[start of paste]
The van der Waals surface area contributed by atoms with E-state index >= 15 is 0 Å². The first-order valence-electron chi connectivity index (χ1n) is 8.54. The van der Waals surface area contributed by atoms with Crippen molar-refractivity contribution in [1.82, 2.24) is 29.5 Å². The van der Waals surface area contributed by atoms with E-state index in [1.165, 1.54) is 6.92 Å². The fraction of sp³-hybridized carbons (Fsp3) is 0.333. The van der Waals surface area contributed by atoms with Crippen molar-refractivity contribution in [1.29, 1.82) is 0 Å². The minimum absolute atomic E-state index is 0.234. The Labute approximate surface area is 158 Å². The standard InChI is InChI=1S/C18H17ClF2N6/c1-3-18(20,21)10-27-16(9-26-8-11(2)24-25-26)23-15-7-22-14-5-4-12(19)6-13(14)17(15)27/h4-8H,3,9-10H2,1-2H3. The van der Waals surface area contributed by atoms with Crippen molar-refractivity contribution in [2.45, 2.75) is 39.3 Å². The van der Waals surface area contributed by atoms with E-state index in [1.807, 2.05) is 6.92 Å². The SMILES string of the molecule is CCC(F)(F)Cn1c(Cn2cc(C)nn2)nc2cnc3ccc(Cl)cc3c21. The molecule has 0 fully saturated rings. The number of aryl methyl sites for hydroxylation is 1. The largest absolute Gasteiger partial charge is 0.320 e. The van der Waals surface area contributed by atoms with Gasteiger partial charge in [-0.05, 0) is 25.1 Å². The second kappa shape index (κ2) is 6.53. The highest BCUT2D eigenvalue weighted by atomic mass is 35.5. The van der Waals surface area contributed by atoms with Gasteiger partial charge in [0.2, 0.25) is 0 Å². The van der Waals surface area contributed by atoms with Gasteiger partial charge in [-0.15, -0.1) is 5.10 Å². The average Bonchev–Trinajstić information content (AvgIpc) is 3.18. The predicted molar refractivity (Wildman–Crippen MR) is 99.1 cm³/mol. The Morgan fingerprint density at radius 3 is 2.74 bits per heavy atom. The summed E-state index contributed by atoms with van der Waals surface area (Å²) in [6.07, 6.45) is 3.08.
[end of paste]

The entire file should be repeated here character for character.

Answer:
The van der Waals surface area contributed by atoms with E-state index >= 15 is 0 Å². The first-order valence-electron chi connectivity index (χ1n) is 8.54. The van der Waals surface area contributed by atoms with Crippen molar-refractivity contribution in [1.82, 2.24) is 29.5 Å². The van der Waals surface area contributed by atoms with E-state index in [1.165, 1.54) is 6.92 Å². The fraction of sp³-hybridized carbons (Fsp3) is 0.333. The van der Waals surface area contributed by atoms with Crippen molar-refractivity contribution in [1.29, 1.82) is 0 Å². The minimum absolute atomic E-state index is 0.234. The Labute approximate surface area is 158 Å². The standard InChI is InChI=1S/C18H17ClF2N6/c1-3-18(20,21)10-27-16(9-26-8-11(2)24-25-26)23-15-7-22-14-5-4-12(19)6-13(14)17(15)27/h4-8H,3,9-10H2,1-2H3. The van der Waals surface area contributed by atoms with Crippen molar-refractivity contribution in [2.45, 2.75) is 39.3 Å². The van der Waals surface area contributed by atoms with E-state index in [1.807, 2.05) is 6.92 Å². The SMILES string of the molecule is CCC(F)(F)Cn1c(Cn2cc(C)nn2)nc2cnc3ccc(Cl)cc3c21. The molecule has 0 fully saturated rings. The number of aryl methyl sites for hydroxylation is 1. The largest absolute Gasteiger partial charge is 0.320 e. The van der Waals surface area contributed by atoms with Gasteiger partial charge in [-0.05, 0) is 25.1 Å². The second kappa shape index (κ2) is 6.53. The highest BCUT2D eigenvalue weighted by atomic mass is 35.5. The van der Waals surface area contributed by atoms with Gasteiger partial charge in [0.2, 0.25) is 0 Å². The van der Waals surface area contributed by atoms with Gasteiger partial charge in [-0.15, -0.1) is 5.10 Å². The average Bonchev–Trinajstić information content (AvgIpc) is 3.18. The predicted molar refractivity (Wildman–Crippen MR) is 99.1 cm³/mol. The Morgan fingerprint density at radius 3 is 2.74 bits per heavy atom. The summed E-state index contributed by atoms with van der Waals surface area (Å²) in [6.07, 6.45) is 3.08.